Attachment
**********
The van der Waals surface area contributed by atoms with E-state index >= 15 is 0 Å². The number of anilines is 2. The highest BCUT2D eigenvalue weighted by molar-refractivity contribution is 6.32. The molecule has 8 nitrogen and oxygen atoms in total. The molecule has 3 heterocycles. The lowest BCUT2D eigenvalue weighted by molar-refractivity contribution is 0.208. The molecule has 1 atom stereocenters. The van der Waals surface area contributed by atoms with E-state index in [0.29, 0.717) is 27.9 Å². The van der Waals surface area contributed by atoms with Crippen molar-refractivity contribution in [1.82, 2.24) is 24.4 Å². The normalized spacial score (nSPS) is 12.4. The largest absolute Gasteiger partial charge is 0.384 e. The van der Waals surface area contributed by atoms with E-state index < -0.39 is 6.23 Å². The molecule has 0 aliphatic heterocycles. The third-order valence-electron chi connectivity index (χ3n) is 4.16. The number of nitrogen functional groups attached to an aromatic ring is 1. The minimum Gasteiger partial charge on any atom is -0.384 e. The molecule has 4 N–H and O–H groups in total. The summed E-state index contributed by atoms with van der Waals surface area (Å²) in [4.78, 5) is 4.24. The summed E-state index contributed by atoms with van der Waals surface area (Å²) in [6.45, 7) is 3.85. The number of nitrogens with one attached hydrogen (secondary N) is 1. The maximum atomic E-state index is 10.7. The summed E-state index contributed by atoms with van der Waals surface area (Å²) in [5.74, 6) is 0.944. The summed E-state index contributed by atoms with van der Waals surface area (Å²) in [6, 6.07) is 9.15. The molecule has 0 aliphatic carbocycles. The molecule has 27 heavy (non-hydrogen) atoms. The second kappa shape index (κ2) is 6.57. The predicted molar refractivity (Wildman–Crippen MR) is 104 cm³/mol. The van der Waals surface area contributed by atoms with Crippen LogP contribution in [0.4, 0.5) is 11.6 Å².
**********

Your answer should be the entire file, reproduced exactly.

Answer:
The van der Waals surface area contributed by atoms with E-state index >= 15 is 0 Å². The number of anilines is 2. The highest BCUT2D eigenvalue weighted by molar-refractivity contribution is 6.32. The molecule has 8 nitrogen and oxygen atoms in total. The molecule has 3 heterocycles. The lowest BCUT2D eigenvalue weighted by molar-refractivity contribution is 0.208. The molecule has 1 atom stereocenters. The van der Waals surface area contributed by atoms with E-state index in [0.29, 0.717) is 27.9 Å². The van der Waals surface area contributed by atoms with Crippen molar-refractivity contribution in [1.82, 2.24) is 24.4 Å². The normalized spacial score (nSPS) is 12.4. The largest absolute Gasteiger partial charge is 0.384 e. The van der Waals surface area contributed by atoms with E-state index < -0.39 is 6.23 Å². The molecule has 0 aliphatic heterocycles. The third-order valence-electron chi connectivity index (χ3n) is 4.16. The number of nitrogen functional groups attached to an aromatic ring is 1. The minimum Gasteiger partial charge on any atom is -0.384 e. The molecule has 4 N–H and O–H groups in total. The summed E-state index contributed by atoms with van der Waals surface area (Å²) in [4.78, 5) is 4.24. The summed E-state index contributed by atoms with van der Waals surface area (Å²) in [6.45, 7) is 3.85. The number of nitrogens with one attached hydrogen (secondary N) is 1. The maximum atomic E-state index is 10.7. The summed E-state index contributed by atoms with van der Waals surface area (Å²) in [5.74, 6) is 0.944. The summed E-state index contributed by atoms with van der Waals surface area (Å²) in [6, 6.07) is 9.15. The molecule has 0 aliphatic carbocycles. The molecule has 27 heavy (non-hydrogen) atoms. The second kappa shape index (κ2) is 6.57. The predicted molar refractivity (Wildman–Crippen MR) is 104 cm³/mol. The van der Waals surface area contributed by atoms with Crippen LogP contribution in [0.4, 0.5) is 11.6 Å².